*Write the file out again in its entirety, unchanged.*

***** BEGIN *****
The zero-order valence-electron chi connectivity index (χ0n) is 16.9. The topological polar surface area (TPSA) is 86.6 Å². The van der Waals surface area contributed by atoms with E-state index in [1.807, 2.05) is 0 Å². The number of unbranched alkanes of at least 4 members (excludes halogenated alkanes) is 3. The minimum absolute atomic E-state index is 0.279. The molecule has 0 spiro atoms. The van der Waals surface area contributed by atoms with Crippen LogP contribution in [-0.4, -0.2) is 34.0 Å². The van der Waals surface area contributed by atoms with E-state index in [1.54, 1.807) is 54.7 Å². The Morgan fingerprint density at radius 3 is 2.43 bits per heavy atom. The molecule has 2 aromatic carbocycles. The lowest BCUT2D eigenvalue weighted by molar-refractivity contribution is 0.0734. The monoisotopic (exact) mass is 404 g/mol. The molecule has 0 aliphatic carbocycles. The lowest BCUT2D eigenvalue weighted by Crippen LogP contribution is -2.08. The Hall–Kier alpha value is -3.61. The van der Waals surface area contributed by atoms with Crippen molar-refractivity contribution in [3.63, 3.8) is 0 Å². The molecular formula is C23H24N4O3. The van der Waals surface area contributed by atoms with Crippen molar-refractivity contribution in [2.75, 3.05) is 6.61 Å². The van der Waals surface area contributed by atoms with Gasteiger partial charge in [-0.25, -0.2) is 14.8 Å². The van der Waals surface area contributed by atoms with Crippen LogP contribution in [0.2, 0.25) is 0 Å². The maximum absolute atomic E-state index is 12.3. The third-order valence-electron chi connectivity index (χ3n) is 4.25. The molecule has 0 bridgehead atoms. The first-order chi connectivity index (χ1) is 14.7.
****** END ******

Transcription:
The zero-order valence-electron chi connectivity index (χ0n) is 16.9. The topological polar surface area (TPSA) is 86.6 Å². The van der Waals surface area contributed by atoms with E-state index in [1.807, 2.05) is 0 Å². The number of unbranched alkanes of at least 4 members (excludes halogenated alkanes) is 3. The minimum absolute atomic E-state index is 0.279. The molecule has 0 spiro atoms. The van der Waals surface area contributed by atoms with Crippen LogP contribution in [-0.4, -0.2) is 34.0 Å². The van der Waals surface area contributed by atoms with E-state index in [1.54, 1.807) is 54.7 Å². The Morgan fingerprint density at radius 3 is 2.43 bits per heavy atom. The molecule has 2 aromatic carbocycles. The lowest BCUT2D eigenvalue weighted by molar-refractivity contribution is 0.0734. The monoisotopic (exact) mass is 404 g/mol. The molecule has 0 aliphatic carbocycles. The lowest BCUT2D eigenvalue weighted by Crippen LogP contribution is -2.08. The Hall–Kier alpha value is -3.61. The van der Waals surface area contributed by atoms with Crippen molar-refractivity contribution in [3.63, 3.8) is 0 Å². The molecular formula is C23H24N4O3. The van der Waals surface area contributed by atoms with Crippen molar-refractivity contribution in [2.75, 3.05) is 6.61 Å². The van der Waals surface area contributed by atoms with Gasteiger partial charge in [-0.25, -0.2) is 14.8 Å². The van der Waals surface area contributed by atoms with Crippen LogP contribution in [0.2, 0.25) is 0 Å². The maximum absolute atomic E-state index is 12.3. The third-order valence-electron chi connectivity index (χ3n) is 4.25. The molecule has 0 bridgehead atoms. The first-order chi connectivity index (χ1) is 14.7.